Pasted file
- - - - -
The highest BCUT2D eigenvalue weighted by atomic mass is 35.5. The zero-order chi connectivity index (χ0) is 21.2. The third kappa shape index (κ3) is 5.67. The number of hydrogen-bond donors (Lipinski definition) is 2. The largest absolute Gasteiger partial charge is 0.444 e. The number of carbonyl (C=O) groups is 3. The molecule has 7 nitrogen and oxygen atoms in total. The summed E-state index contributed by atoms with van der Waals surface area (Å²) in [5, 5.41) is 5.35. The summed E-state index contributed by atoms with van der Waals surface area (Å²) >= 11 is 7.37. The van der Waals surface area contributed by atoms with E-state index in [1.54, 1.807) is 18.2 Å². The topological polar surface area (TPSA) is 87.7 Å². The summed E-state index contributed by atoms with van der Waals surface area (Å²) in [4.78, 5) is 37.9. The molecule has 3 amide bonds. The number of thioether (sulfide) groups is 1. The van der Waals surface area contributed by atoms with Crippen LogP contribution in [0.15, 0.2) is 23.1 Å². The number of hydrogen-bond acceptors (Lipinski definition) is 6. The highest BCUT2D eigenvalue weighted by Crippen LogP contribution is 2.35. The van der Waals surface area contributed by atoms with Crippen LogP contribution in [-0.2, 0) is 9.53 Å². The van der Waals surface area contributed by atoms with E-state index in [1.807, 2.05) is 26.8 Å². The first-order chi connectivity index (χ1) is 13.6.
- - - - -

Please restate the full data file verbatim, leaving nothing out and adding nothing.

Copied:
The highest BCUT2D eigenvalue weighted by atomic mass is 35.5. The zero-order chi connectivity index (χ0) is 21.2. The third kappa shape index (κ3) is 5.67. The number of hydrogen-bond donors (Lipinski definition) is 2. The largest absolute Gasteiger partial charge is 0.444 e. The number of carbonyl (C=O) groups is 3. The molecule has 7 nitrogen and oxygen atoms in total. The summed E-state index contributed by atoms with van der Waals surface area (Å²) in [5, 5.41) is 5.35. The summed E-state index contributed by atoms with van der Waals surface area (Å²) >= 11 is 7.37. The van der Waals surface area contributed by atoms with E-state index in [1.54, 1.807) is 18.2 Å². The topological polar surface area (TPSA) is 87.7 Å². The summed E-state index contributed by atoms with van der Waals surface area (Å²) in [4.78, 5) is 37.9. The molecule has 3 amide bonds. The number of thioether (sulfide) groups is 1. The van der Waals surface area contributed by atoms with Crippen LogP contribution in [0.15, 0.2) is 23.1 Å². The number of hydrogen-bond acceptors (Lipinski definition) is 6. The highest BCUT2D eigenvalue weighted by Crippen LogP contribution is 2.35. The van der Waals surface area contributed by atoms with Crippen LogP contribution in [-0.2, 0) is 9.53 Å². The van der Waals surface area contributed by atoms with E-state index in [1.807, 2.05) is 26.8 Å². The first-order chi connectivity index (χ1) is 13.6.